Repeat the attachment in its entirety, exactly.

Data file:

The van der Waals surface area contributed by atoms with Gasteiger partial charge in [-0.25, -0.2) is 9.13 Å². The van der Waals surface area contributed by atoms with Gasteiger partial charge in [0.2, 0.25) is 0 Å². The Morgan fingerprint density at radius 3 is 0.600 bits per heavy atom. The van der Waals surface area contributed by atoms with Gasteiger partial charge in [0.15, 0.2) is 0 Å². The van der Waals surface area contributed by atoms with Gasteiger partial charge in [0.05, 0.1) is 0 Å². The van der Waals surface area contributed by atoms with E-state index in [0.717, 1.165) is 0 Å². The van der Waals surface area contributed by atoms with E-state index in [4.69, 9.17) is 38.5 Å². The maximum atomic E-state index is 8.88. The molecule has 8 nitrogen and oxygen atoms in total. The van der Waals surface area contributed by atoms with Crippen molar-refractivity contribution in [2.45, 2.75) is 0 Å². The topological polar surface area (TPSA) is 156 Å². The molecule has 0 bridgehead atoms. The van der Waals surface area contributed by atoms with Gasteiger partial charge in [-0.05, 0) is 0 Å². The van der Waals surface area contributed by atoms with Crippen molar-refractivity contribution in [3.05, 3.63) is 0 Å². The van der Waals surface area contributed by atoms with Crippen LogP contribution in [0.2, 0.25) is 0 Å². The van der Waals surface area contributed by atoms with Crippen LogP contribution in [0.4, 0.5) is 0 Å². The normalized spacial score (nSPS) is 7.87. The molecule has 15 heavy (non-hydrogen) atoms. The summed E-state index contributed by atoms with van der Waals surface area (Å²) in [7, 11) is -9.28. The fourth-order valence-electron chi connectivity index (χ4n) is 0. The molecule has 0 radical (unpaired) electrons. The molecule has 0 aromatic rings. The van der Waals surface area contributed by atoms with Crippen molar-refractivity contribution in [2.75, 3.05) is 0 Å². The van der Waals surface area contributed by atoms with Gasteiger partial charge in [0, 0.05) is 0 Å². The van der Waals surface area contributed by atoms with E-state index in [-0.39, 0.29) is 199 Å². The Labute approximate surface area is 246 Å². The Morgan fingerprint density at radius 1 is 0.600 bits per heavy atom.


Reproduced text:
The van der Waals surface area contributed by atoms with Gasteiger partial charge in [-0.25, -0.2) is 9.13 Å². The van der Waals surface area contributed by atoms with Gasteiger partial charge in [0.2, 0.25) is 0 Å². The Morgan fingerprint density at radius 3 is 0.600 bits per heavy atom. The van der Waals surface area contributed by atoms with Gasteiger partial charge in [0.15, 0.2) is 0 Å². The van der Waals surface area contributed by atoms with Gasteiger partial charge in [0.05, 0.1) is 0 Å². The van der Waals surface area contributed by atoms with E-state index in [0.717, 1.165) is 0 Å². The van der Waals surface area contributed by atoms with E-state index in [4.69, 9.17) is 38.5 Å². The maximum atomic E-state index is 8.88. The molecule has 8 nitrogen and oxygen atoms in total. The van der Waals surface area contributed by atoms with Crippen molar-refractivity contribution in [2.45, 2.75) is 0 Å². The topological polar surface area (TPSA) is 156 Å². The molecule has 0 bridgehead atoms. The van der Waals surface area contributed by atoms with Gasteiger partial charge in [-0.05, 0) is 0 Å². The van der Waals surface area contributed by atoms with Crippen molar-refractivity contribution in [3.05, 3.63) is 0 Å². The van der Waals surface area contributed by atoms with Crippen LogP contribution in [0.2, 0.25) is 0 Å². The van der Waals surface area contributed by atoms with Crippen LogP contribution in [0.4, 0.5) is 0 Å². The normalized spacial score (nSPS) is 7.87. The molecule has 15 heavy (non-hydrogen) atoms. The summed E-state index contributed by atoms with van der Waals surface area (Å²) in [7, 11) is -9.28. The fourth-order valence-electron chi connectivity index (χ4n) is 0. The molecule has 0 radical (unpaired) electrons. The molecule has 0 aromatic rings. The van der Waals surface area contributed by atoms with Crippen molar-refractivity contribution in [2.75, 3.05) is 0 Å². The van der Waals surface area contributed by atoms with Gasteiger partial charge in [0, 0.05) is 0 Å². The van der Waals surface area contributed by atoms with E-state index in [-0.39, 0.29) is 199 Å². The Labute approximate surface area is 246 Å². The Morgan fingerprint density at radius 1 is 0.600 bits per heavy atom.